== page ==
Two dimensional arrays are declared, allocated and initialized much like one dimensional arrays. However you have to specify two dimensions rather than one, and you typically use two nested for loops to fill the array.

This example fills a two-dimensional array with the sum of the row and column indexes

```
class FillArray {
public static void main (String args[]) {
int[][] matrix;
matrix = new int[4][5];
for (int row=0; row < 4; row++) {
for (int col=0; col < 5; col++) {
matrix[row][col] = row+col;
}
}
}
}
```

Of course the algorithm you use to fill the array depends completely on the use to which the array is to be put. The next example calculates the identity matrix for a given dimension. The identity matrix of dimension N is a square matrix which contains ones along the diagonal and zeros in all other positions.

```
class IDMatrix {
public static void main (String args[]) {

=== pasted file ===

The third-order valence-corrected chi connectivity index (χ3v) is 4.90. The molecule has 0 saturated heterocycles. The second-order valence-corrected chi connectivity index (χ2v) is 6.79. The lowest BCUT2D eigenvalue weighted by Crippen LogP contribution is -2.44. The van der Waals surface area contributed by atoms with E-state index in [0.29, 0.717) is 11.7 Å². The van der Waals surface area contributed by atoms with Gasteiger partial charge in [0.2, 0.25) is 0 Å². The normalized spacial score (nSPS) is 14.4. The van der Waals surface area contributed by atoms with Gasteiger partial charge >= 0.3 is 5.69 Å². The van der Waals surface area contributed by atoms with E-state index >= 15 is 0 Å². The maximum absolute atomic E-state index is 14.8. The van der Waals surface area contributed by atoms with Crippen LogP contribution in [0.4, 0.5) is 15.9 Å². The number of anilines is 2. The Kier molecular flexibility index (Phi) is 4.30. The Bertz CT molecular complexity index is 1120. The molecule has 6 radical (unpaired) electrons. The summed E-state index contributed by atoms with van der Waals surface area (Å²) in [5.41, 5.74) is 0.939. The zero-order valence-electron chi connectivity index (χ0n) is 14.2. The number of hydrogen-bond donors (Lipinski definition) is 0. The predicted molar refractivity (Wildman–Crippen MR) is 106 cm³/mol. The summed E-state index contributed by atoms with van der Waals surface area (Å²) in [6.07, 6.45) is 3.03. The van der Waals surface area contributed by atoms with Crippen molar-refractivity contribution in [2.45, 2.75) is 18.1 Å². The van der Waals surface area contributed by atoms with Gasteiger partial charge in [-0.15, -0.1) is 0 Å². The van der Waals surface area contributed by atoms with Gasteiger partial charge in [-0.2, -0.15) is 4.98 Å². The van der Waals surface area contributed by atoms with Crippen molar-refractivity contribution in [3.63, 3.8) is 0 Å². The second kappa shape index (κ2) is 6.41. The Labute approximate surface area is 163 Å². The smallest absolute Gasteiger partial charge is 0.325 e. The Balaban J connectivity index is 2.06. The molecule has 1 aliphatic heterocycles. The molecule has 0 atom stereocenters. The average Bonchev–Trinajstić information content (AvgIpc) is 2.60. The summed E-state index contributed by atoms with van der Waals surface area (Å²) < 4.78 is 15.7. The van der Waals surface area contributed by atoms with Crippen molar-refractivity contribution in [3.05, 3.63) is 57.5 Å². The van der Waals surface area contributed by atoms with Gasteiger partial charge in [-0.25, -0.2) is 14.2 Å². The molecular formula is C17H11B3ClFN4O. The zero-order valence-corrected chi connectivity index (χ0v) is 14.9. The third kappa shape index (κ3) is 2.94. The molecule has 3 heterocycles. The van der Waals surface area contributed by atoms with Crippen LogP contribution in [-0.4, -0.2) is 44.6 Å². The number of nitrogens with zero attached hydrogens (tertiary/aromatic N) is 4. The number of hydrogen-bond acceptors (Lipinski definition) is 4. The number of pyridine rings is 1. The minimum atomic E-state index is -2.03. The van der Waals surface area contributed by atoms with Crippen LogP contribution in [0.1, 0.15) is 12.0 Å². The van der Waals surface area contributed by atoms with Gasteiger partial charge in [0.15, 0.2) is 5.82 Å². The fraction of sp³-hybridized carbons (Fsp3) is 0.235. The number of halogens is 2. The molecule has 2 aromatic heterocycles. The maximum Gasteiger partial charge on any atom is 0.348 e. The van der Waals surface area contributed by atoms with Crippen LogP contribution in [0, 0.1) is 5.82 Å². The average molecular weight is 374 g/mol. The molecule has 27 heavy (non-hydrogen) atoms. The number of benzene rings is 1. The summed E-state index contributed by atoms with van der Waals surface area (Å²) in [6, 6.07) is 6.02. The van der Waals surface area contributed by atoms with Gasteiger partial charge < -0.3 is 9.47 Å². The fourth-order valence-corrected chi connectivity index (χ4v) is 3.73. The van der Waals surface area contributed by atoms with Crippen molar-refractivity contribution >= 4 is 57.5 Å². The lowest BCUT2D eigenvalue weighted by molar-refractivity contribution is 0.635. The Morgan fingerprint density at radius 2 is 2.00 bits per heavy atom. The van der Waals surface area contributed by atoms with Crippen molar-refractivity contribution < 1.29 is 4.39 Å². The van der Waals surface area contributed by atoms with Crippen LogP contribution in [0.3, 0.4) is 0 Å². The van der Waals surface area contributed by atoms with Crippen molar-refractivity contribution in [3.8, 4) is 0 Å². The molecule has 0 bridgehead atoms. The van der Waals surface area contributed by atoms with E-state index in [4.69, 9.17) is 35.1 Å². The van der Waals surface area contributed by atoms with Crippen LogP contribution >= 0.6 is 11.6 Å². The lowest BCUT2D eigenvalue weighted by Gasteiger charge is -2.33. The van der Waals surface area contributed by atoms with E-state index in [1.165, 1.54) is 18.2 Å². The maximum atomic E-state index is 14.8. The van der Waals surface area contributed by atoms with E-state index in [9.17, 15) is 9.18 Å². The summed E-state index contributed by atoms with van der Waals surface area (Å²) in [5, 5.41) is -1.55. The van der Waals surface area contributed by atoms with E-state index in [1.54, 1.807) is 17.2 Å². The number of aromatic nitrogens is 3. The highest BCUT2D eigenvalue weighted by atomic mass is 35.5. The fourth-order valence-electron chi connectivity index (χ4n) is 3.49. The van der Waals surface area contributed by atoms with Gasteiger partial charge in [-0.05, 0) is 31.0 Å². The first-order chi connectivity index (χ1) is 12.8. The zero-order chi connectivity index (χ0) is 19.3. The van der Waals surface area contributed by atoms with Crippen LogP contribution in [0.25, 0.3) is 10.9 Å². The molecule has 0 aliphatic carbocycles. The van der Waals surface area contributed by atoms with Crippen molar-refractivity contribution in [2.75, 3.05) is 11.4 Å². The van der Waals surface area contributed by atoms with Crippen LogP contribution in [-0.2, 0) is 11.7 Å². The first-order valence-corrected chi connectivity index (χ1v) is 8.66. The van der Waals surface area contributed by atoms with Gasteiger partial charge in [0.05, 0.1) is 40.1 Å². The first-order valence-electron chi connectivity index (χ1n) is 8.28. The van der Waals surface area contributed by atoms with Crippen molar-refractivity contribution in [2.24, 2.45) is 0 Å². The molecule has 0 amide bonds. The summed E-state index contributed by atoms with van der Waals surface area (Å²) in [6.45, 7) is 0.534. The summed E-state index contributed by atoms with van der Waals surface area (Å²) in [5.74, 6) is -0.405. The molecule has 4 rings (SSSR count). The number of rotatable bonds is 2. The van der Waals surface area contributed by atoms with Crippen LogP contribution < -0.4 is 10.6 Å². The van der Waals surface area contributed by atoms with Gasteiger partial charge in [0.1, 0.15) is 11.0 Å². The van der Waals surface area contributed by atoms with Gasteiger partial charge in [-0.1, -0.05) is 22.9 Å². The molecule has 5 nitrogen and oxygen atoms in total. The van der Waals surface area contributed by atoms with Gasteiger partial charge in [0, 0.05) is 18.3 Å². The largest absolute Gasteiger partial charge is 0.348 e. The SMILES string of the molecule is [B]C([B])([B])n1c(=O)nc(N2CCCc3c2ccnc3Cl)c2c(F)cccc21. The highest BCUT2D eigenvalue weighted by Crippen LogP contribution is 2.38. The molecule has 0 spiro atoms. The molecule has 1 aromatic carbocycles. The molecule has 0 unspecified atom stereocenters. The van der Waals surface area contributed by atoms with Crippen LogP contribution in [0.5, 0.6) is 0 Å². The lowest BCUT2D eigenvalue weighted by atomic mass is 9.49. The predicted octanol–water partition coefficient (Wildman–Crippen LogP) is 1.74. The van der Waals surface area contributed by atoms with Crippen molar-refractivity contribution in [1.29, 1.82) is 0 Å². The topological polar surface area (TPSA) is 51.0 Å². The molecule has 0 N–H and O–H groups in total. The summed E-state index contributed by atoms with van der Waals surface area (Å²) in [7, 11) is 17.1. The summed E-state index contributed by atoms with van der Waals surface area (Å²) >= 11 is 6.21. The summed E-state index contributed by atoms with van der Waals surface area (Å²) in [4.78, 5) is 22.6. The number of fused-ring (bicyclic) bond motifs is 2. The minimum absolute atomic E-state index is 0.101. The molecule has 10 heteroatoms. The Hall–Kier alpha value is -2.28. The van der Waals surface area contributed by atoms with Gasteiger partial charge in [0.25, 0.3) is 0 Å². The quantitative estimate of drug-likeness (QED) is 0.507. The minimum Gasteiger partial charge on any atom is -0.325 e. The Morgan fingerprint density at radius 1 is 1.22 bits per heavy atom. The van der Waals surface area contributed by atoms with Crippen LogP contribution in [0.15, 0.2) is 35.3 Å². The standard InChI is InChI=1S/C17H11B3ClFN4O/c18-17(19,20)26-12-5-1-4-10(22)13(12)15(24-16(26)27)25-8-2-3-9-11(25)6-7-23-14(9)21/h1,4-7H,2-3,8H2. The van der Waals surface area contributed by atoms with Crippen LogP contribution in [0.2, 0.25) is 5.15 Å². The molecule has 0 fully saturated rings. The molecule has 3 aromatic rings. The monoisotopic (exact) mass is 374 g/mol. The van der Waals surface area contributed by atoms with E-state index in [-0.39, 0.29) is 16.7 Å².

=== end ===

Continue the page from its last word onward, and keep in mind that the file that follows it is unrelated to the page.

double[][] id;
id = new double[4][4];
for (int row=0; row < 4; row++) {
for (int col=0; col < 4; col++) {
if (row != col) {
id[row][col]=0.0;
}
else {
id[row][col] = 1.0;
}
}
}
}
}
```

In two-dimensional arrays `ArrayIndexOutOfBoundsException`

s occur whenever you exceed
the maximum column index or row index.

You can also declare, allocate, and initialize a a two-dimensional array at the same time by providing a list of the initial values inside nested brackets. For instance the three by three identity matrix could be set up like this:

```
double[][] ID3 = {
{1.0, 0.0, 0.0},
{0.0, 1.0, 0.0},
{0.0, 0.0, 1.0}
};
```

The spacing and the line breaks used above are purely for the programmer. The compiler doesn't care. The following works equally well:

```
double[][] ID3 = {{1.0, 0.0, 0.0},{0.0, 1.0, 0.0},{0.0, 0.0, 1.0}};
```